Chefs Tom Douglas and Thierry Rautureau bring you the latest on Seattle's dining scene
Seattle Kitchen
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"I always say grilling is an art, barbecue is a religion," says Tom Douglas. With barbecuing, "You put the lid on and you let it go, and you trust. You have faith that the fire and the smokes are doing their jobs." (AP)

Grilling secrets from Seattle Kitchen

The Seattle Kitchen staff decided there was really only one cooking technique appropriate for the holiday weekend.

"It's time to grill," said Seattle Kitchen Show host Tom Douglas.

The first big issue to tackle is 'what's the difference between grilling and barbecuing?' Seattle Kitchen agrees grilling is hot and fast, and barbecuing is low and slow.

"I always say grilling is an art, barbecue is a religion," said Douglas. With barbecuing, Douglas said, "You put the lid on and you let it go, and you trust. You have faith that the fire and the smokes are doing their jobs."

For grilling, he said it's more wham-bam, "It's much more of having the right sear, and getting it hot, and the right fire level."

Co-host Thierry Rautureau said one of the biggest mistakes he sees in grilling is not getting the grill hot enough.

"You need to hear that sssshhhhhh when you drop food on the grill," said Rautureau.

"Think about the last time you burned yourself and how much it hurt. That's what it should sound like. Kind of branding hot, you never see a dark gray branding iron. No, they are red hot," said Douglas.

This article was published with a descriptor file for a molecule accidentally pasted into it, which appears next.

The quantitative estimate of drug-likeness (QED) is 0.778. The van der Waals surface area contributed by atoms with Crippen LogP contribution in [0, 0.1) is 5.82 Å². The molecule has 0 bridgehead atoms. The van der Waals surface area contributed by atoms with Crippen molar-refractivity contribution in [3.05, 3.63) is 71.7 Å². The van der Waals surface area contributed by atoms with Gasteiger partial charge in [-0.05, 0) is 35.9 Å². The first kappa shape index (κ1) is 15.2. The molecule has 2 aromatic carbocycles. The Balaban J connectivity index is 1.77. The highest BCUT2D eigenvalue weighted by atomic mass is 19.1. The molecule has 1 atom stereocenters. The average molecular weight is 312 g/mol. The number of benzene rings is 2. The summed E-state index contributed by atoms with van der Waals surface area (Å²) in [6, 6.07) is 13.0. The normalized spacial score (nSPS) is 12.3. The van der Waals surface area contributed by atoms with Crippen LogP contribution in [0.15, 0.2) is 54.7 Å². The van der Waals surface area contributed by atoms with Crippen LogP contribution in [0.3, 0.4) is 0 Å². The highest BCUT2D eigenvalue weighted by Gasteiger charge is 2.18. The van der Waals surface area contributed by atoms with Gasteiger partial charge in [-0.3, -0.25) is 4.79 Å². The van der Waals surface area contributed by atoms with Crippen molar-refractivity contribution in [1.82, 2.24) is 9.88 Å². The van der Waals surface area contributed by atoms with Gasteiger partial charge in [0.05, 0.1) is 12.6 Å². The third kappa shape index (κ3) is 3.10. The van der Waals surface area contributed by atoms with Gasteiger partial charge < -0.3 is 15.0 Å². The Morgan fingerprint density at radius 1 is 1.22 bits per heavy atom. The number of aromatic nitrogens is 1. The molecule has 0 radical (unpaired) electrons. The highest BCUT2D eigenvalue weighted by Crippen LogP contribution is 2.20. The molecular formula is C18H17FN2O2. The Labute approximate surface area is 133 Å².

There's one tool Douglas and Rautureau said you must have to be a good griller.

"You can't be a good barbecuer or griller without a thermometer," said Douglas.

"You cannot judge the temperature of a barbecue by just putting your hand in there," said Rautureau. "It's really impossible to know unless you have a thermometer."

Rautureau varies the heat based on what he's cooking. He starts out hot for meat, then adds more delicate veggies as it cools.

"Eggplant, zucchini, onions, broccoli Rabe," said Rautureau, "Olive oil, salt pepper, just very simply done, just put it on the grill. So delicious."

The whole team agrees if you're out there for the meat, you may as well do the whole dinner.

"The beauty of doing the grill is that it's all on the grill, that you're not messing around in the kitchen that much," said Seattle Kitchen contributor Katie O.

"I do think that's a good plan," said Douglas. "When you're planning a grill dinner, just make the whole thing out there."

Jamie Skorheim, MyNorthwest.com Editor
Whether it's floating on Green Lake, eating shrimp tacos at Agua Verde, or taking weekend drives out to the Cascades, she loves to enjoy the Pacific Northwest lifestyle as much as humanly possible.
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